Colin reports on giving evidence to the Public Audit and Post-Legislative Scrutiny committee about Self-directed Support.
Regular viewers of Scottish Parliament TV (and there are some!) may have noticed my appearance at the Public Audit and Post-Legislative Scrutiny committee last week.
The committee recently posed a request for suggestions on legislation requiring review. Following our submission, encouraging consideration of the self-directed support legislation based on recent research on personal experiences of SDS, the ALLIANCE was invited to discuss three key issues; information provision, workforce, and removing barriers.
Beginning the session, Jess Wade (SDSS), Iain Smith (Inclusion Scotland), and I gave the committee an overview of the barriers preventing disabled people and those with long-term conditions from accessing advice and information about SDS. The main theme here was that there is an inconsistent message being delivered by social work departments, which leads to wide variation across Scotland as to how informed people are about their right to SDS. This chimes with our research and there is a real link between how the information is presented and how people use it. Often, it comes down to the individual discussion between the social worker and the individual. Our research found that 25 per cent of people who had been made aware of SDS by the social worker stated that they still did not know anything, or knew only very little, about self-directed support.
From the Local Authorities’ perspective however, specifically Glasgow, the issue focused on the data-collection process which led to a short exchange between Alex Neil MSP and David Williams (Glasgow City Council) about the lack of up-to-date infrastructure through which to accurately evidence how SDS is being implemented with their local authority.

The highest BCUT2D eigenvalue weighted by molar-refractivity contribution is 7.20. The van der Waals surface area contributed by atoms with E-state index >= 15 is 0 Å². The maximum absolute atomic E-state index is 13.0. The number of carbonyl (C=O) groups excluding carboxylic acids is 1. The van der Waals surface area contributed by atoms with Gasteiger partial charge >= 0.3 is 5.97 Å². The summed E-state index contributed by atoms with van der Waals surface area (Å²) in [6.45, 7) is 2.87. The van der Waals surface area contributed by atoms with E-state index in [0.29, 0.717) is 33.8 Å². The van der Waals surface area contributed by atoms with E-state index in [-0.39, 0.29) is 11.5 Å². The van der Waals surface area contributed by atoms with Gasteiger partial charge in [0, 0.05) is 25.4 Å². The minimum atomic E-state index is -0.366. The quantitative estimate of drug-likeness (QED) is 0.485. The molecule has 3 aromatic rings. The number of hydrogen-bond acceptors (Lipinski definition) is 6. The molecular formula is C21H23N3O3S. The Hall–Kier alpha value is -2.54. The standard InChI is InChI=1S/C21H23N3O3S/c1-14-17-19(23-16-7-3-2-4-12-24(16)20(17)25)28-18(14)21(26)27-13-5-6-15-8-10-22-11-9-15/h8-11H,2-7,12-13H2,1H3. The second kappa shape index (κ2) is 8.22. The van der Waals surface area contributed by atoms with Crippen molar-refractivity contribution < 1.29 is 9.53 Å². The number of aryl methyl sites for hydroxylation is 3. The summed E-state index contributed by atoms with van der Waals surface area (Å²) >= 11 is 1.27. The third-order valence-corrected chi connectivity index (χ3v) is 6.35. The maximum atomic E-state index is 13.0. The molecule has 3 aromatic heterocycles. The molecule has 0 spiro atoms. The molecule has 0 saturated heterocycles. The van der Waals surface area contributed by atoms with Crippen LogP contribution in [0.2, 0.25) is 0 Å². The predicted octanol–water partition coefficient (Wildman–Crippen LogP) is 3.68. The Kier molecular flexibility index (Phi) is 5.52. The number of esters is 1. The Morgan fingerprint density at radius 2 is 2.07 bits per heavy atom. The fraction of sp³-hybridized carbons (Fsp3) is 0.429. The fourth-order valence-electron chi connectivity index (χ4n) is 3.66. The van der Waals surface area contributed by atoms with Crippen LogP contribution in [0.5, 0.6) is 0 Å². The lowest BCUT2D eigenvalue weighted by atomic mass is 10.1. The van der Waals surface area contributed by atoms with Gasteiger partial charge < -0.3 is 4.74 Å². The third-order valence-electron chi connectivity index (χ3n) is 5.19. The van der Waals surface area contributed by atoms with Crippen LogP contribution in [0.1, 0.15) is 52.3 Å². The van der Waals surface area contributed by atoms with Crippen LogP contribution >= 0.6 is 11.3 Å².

On the issue of the workforce, resources were considered to be the predominant factor that restrict the full implementation of SDS. Jess Wade and Iain Smith gave a detailed description of the impact of restricted eligibility criteria upon the ability of people to have real choice and control over their support, but both also identified that it is an attitudinal approach that underpins how decisions are taken and resources are allocated. While the Local Authority representatives acknowledged the challenges that have stemmed from tightening budgets, they pointed to the need to balance the move to outcomes based approaches with their responsibility to manage competing priorities with their legal duties to meet social care demands. On this point however, I noted that if people know and have a conversation about what the costs are and what the resources are, they understand that and they know the situation. It is about inflexibility and resistance to allowing people to take more control over their own choices. The issue that has been raised about agencies that seem to be flouting the legislation is worrying. People are being told, “You are not allowed to use this for X,” but the legislation is quite clear that it is allowed if it meets the outcome. That has real consequences for people.
On the whole, I got the sense that the committee was sympathetic to the issues raised and acknowledged the challenges that have prevented SDS from being implemented as it was intended. While the committee appeared to understand the position that Local Authorities are in, when thinking about the limitations imposed by financial agreements, they appeared a little frustrated by the progress that has (or hasn’t) been made in changing the culture of social work towards one which promotes individuals’ independence and autonomy to achieve their outcomes.
Jess summarised well the key to encouraging transformational change – leadership from national government – however as she went on to acknowledge, it “will be very difficult for the Scottish Government to do, given the set-up in Scotland at the moment. It is very difficult for the Scottish Government to give quite strong direction to local authorities about where they need to change or improve—at least, it seems that way, sometimes”.